At just 15 years old, “seven” is one of the youngest professional VALORANT players in North America.
He has beaten some of the most prominent organizations in the region with his team Teal Seam, including Evil Geniuses, Rise and Soniqs. But the young roster has been ineligible to compete in Riot’s official VALORANT Championship Tour circuit, which prohibits players under the age of 16 from competing.
However, this will all change for VALORANT duelist superstar seven on Aug. 13. Once the clock strikes midnight, he will be eligible to compete in the VCT circuit. Some big names are in for the youngster, but he and his team have yet to sign for an organization.
The duelist has a 270.3 average combat score over the last 30 days with Jett, his most played Agent. His Phoenix, Raze and Reyna are nothing to scoff at, however, with a 1.31 lifetime Kill/Death/Assist ratio on Raze and 153 average damage per round on Phoenix, according to VLR.gg.
For most professional players, the path to pro typically occurs at a gradual pace. For seven, however, it was anything but slow and steady.
While still in high school, he played matchmaking with his friends on Counter-Strike, before planning to switch to Project A (as it was known before Riot announced the title). Once VALORANT was released, it was time for seven to dominate public matches during the beta.
He reached Immortal, the second highest rank in the game, during his time playing the beta. This left most of his old friends to catch up, seven told Upcomer during an interview.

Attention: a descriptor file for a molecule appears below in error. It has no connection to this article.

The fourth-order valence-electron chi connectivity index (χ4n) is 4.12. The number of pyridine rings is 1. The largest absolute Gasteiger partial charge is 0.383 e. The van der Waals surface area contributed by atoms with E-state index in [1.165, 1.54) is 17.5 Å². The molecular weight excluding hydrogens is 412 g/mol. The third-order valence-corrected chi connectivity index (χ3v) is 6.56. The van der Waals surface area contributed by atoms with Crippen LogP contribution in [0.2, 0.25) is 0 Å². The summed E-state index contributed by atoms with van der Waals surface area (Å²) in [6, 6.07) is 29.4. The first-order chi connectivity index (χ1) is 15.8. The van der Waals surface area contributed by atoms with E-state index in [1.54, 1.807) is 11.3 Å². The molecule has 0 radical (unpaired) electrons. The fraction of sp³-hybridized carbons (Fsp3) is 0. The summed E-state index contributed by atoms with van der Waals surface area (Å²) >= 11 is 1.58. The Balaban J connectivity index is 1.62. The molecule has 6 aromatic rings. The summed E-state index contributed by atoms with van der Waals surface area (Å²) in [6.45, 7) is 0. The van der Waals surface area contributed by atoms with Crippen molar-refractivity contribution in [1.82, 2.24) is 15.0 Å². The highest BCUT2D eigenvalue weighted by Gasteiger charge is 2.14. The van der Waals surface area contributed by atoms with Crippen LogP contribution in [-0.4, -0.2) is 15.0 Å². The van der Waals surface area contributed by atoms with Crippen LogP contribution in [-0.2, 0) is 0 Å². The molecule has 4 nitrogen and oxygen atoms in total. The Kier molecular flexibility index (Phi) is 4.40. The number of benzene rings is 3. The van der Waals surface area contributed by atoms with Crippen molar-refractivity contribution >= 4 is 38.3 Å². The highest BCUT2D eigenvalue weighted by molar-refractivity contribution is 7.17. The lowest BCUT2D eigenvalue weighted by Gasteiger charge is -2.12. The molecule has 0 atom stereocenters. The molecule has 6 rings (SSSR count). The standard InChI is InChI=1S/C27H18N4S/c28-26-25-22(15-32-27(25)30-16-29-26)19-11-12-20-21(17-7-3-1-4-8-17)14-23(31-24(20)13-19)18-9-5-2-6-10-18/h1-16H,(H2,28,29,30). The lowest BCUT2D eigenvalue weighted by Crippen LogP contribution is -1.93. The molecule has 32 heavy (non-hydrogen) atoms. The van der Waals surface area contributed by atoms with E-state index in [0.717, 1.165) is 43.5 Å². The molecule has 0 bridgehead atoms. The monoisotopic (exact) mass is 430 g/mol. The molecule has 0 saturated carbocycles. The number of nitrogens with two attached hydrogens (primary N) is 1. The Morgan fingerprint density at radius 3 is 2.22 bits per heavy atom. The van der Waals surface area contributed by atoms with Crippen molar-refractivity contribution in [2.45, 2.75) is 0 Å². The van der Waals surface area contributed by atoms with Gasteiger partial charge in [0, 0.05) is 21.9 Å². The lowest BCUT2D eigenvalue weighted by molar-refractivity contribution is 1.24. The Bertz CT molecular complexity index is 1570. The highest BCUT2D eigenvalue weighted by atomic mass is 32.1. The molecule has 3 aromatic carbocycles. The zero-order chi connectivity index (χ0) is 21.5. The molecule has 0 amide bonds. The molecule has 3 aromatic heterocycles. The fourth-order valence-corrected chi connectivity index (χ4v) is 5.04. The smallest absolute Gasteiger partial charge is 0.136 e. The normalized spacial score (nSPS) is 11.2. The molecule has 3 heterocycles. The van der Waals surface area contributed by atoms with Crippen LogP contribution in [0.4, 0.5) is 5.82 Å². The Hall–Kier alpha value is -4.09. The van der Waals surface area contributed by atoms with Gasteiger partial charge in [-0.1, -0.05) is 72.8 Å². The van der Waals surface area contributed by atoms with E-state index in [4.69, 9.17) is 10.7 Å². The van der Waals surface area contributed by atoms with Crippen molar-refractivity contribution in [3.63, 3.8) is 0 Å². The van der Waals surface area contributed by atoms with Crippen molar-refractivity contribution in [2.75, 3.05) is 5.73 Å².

Most of the time, however, he played games for fun without an ambition to become a professional player. But there came a point when seven realized he was much better than the average player. He said he knew he could make it to the next level of his playing career.
“Most of the time, I just play for fun. I never took it too seriously,” seven said.
Seven managed to team up with some talented players on the original iteration of Teal Seam, which competed in a few small tournaments. Alongside him was former Evil Geniuses player Ronan “Osias” Javelona and fellow youngster “bones.” While they managed to beat a few teams, including TSM Sean “bang” Bezerra’s old squad Serenity, they disbanded after a few events.
While seven continued to perform in small tournaments with teams like Zoomer Academy and the newest iteration of Teal Seam, it was clear that he had what it takes to become one of the next superstars of VALORANT.
The support to succeed
Seven’s family is supportive of the decision to become a professional player, he said. But they don’t want him to slip up in school or quit, since this would leave him without a backup option if an esports career didn’t pan out.
“I’ve told them how much potential I have to actually make it somewhere,” he said. “I can almost guarantee I’m going to make it.”
While the focus remains on his education and a career in professional VALORANT, there are others that look to climb the ranks alongside the youngster. Youngsters “neT” and current Teal Seam teammate Chris “LarryBanks” Doyi were named by seven as two rising talents, while also touting Mark “mehzy” Olaes as another talented player.